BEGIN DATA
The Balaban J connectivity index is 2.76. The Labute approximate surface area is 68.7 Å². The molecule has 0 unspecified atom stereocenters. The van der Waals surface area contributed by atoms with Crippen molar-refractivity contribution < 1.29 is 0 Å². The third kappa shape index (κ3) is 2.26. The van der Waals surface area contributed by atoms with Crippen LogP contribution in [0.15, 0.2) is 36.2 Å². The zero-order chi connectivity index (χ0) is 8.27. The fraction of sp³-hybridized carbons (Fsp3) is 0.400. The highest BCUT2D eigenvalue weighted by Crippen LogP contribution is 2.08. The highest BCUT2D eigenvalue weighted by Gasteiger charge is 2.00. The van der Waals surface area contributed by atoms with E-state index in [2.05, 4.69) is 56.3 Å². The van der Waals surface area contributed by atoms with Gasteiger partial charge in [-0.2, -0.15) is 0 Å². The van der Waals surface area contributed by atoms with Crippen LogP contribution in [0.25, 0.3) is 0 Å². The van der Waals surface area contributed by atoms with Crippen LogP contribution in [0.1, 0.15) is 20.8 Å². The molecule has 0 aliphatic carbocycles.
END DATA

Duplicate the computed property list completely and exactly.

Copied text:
The Balaban J connectivity index is 2.76. The Labute approximate surface area is 68.7 Å². The molecule has 0 unspecified atom stereocenters. The van der Waals surface area contributed by atoms with Crippen molar-refractivity contribution < 1.29 is 0 Å². The third kappa shape index (κ3) is 2.26. The van der Waals surface area contributed by atoms with Crippen LogP contribution in [0.15, 0.2) is 36.2 Å². The zero-order chi connectivity index (χ0) is 8.27. The fraction of sp³-hybridized carbons (Fsp3) is 0.400. The highest BCUT2D eigenvalue weighted by Crippen LogP contribution is 2.08. The highest BCUT2D eigenvalue weighted by Gasteiger charge is 2.00. The van der Waals surface area contributed by atoms with E-state index in [2.05, 4.69) is 56.3 Å². The van der Waals surface area contributed by atoms with Gasteiger partial charge in [-0.2, -0.15) is 0 Å². The van der Waals surface area contributed by atoms with Crippen LogP contribution in [0.25, 0.3) is 0 Å². The van der Waals surface area contributed by atoms with Crippen LogP contribution in [0.1, 0.15) is 20.8 Å². The molecule has 0 aliphatic carbocycles.